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Showing posts from December, 2015

2015-12-24: CNI Fall 2015 Membership Meeting Trip Report

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The CNI Fall 2015 Membership Meeting was held in Washington, D.C., December 14-15, 2015.  Like all CNI meetings, the Fall 2015 meeting was excellent and contained many high quality presentations.  Unfortunately, the members' project briefings ran simultaneously, with 7 or 8 different presentations overlapping at any given time.  As a result I missed a great deal. 

Cliff Lynch kicked off the meeting with reflections about public access to federally funded research (e.g., CRS R42983), interoperability (e.g., OAI-ORE, ORCIDs, IIIF), linked data (e.g., Wikipedia notability guidelines for biographies),  privacy & surveillance (e.g., eavesdropping Barbies, Ashley Madison data breach, RFC 7624), and understanding the personalization algorithms that go into presenting (and thus archiving) the view of the web that you experience (e.g., our 2013 D-Lib Magazine article about mobile vs. desktop & GeoIP), and much more.  I'm hesitant to try to further summarize his talk -- watchi…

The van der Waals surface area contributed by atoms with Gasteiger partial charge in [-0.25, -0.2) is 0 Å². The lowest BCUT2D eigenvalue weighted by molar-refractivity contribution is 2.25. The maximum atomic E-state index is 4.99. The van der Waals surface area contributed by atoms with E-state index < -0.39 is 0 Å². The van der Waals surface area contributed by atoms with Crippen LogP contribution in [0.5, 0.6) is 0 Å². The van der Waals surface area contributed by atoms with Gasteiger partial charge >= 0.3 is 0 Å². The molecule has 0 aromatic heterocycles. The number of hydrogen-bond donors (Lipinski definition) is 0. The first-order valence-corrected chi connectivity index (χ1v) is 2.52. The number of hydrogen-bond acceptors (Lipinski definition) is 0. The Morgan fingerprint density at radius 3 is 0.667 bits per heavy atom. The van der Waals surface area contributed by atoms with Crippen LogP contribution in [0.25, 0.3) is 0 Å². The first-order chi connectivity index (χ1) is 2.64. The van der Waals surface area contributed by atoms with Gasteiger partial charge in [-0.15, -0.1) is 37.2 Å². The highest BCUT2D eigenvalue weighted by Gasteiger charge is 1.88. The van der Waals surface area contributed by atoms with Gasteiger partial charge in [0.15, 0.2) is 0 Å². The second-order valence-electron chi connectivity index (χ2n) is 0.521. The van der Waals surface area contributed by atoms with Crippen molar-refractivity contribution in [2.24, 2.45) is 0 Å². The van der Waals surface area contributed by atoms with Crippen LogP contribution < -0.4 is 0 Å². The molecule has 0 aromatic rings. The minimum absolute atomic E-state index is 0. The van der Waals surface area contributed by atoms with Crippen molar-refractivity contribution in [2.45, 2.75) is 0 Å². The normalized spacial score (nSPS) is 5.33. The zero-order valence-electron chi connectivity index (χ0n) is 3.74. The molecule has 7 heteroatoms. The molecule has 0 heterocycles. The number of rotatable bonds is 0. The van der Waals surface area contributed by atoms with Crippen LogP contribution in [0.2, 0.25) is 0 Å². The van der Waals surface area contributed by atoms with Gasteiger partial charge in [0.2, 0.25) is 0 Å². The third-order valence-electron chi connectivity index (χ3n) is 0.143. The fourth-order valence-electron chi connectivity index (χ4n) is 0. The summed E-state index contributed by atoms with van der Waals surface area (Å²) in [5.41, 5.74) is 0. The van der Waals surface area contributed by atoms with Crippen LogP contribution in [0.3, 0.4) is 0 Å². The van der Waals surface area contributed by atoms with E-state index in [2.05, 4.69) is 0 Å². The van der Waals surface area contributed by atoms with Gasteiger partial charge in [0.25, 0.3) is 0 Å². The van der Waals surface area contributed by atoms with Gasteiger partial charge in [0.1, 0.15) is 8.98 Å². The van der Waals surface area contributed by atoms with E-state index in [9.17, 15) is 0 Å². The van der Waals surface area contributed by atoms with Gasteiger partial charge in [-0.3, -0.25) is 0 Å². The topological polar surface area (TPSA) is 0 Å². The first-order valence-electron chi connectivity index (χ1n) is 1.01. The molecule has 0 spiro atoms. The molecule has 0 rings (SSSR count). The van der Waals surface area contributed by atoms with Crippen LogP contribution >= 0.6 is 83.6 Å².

2015-12-08: Evaluating the Temporal Coherence of Composite Mementos

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When an archived web page is viewed using the Wayback Machine, the archival datetime is easy to determine from the URI and the Wayback Machine's display.  The archival datetime of embedded resources (images, CSS, etc.) is another story.  And what stories their archival datetimes can tell.  These stories are the topic of my recent research and Hypertext 2015 publication.  This post introduces composite mementos, the evaluation of their temporal (in-)coherence, provides an overview of my research results.
What is a composite memento? A Memento is an archived copy of web resource (RFC 7089)  The datetime when the copy was archived is called its Memento-Datetime.  A composite memento is a root resource such as an HTML web page and all of the embedded resources (images, CSS, etc.) required for a complete presentation.  Composite mementos can be thought of as a tree structure.  The root resource embeds other resources, which may themselves embed resources, etc.  The figure below shows…